Ricky Martin might have gotten props for sidestepping the publicity machine and going straight to the public when he confessed he was gay on Twitter back in March but he's been on one serious publicity-fueled tear since October when he appeared on Oprah and launched his autobiography "Me".
He has greatly benefited from turning on his formidable publicity skills and charisma since coming out. His book reached the top 5 on The New York Times best-selling lists and "Música + Alma + Sexo" - his first album since 2005 - hit the stores on Tuesday in regular and deluxe versions to considerable advance interest, particularly in Latino music markets.
It all crested last week with a press junket that Martin held last week in advance of the album's release as well as a number of telephone interviews the singer held with a number of reporters from Latin America.
As revelatory as he swore his autobiography would be, in most of these interviews Martin comes off just as carefully guarded about his private life as he does in the book. That said, some of the reporters manage to get past the publicity veneer and get some revealing answers from the pop star.
Pablo Schanton of Argentina's Clarín gets to the heart of the matter. Catching Martin unguarded as he's telling his publicist to follow-up on a transgender (!) reporter who's leaving the Miami hotel room after finishing interviewing the star, the singer apologizes.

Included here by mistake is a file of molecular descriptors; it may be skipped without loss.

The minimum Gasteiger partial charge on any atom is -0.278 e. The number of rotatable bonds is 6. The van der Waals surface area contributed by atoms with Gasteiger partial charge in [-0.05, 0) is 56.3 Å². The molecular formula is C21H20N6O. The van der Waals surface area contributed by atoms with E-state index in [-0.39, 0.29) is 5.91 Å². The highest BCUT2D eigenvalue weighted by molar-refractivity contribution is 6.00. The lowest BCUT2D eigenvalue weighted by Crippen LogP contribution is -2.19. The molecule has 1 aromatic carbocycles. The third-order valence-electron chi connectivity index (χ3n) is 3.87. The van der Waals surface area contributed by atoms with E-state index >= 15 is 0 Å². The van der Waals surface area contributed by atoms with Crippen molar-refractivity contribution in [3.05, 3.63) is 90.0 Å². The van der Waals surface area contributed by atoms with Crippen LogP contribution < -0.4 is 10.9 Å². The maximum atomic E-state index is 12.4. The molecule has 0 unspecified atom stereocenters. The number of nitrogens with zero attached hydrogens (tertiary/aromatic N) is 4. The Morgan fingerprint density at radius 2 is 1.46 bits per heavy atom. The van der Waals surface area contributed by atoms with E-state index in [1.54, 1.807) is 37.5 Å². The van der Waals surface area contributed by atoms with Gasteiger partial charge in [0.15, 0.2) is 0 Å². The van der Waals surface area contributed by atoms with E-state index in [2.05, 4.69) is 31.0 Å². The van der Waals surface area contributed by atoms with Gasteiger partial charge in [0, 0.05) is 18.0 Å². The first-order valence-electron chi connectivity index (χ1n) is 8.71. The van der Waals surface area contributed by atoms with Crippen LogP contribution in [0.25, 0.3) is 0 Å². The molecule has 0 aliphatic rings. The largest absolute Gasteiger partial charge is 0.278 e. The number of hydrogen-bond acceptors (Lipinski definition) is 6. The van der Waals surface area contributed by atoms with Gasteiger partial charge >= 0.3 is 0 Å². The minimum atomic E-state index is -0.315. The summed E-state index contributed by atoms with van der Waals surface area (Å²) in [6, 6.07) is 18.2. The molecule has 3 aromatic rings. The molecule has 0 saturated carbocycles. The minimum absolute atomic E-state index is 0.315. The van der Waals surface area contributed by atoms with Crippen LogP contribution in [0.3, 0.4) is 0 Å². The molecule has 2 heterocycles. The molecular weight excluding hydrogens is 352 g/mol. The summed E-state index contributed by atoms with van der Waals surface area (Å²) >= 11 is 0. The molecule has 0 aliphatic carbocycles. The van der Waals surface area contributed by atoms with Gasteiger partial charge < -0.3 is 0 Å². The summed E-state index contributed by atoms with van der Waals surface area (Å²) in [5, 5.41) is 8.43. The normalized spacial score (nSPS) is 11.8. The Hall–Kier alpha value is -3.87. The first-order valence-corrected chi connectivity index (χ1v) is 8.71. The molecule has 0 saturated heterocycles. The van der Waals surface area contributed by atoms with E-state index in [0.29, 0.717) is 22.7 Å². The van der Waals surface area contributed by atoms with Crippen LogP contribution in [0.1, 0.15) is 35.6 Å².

"Pardon me, part of my job is taking care of every detail; The demanding military soldier I carry within me since the times of Menudo is almost like Catholicism, isn't it? Once you are a Catholic you always will be one," Martin laughs, "I continue to demand a lot from myself - it's part of my personality and I see it as a defect - but the obsessive-compulsive in me has helped me to reach a lot of things."
Simón Villamizar from Venezuela's El Universal presses Martin on his lack of transparency on an autobiography in which the singer promised to talk openly about his life in what must have been an uncomfortable exchange.
"First of all, for me this is not a book of confessions," Martin says "This is a book in which I am sharing steps in my life which I feel were very important and led me to the conclusions that make me who I am today; my life cannot be narrated in 300 pages."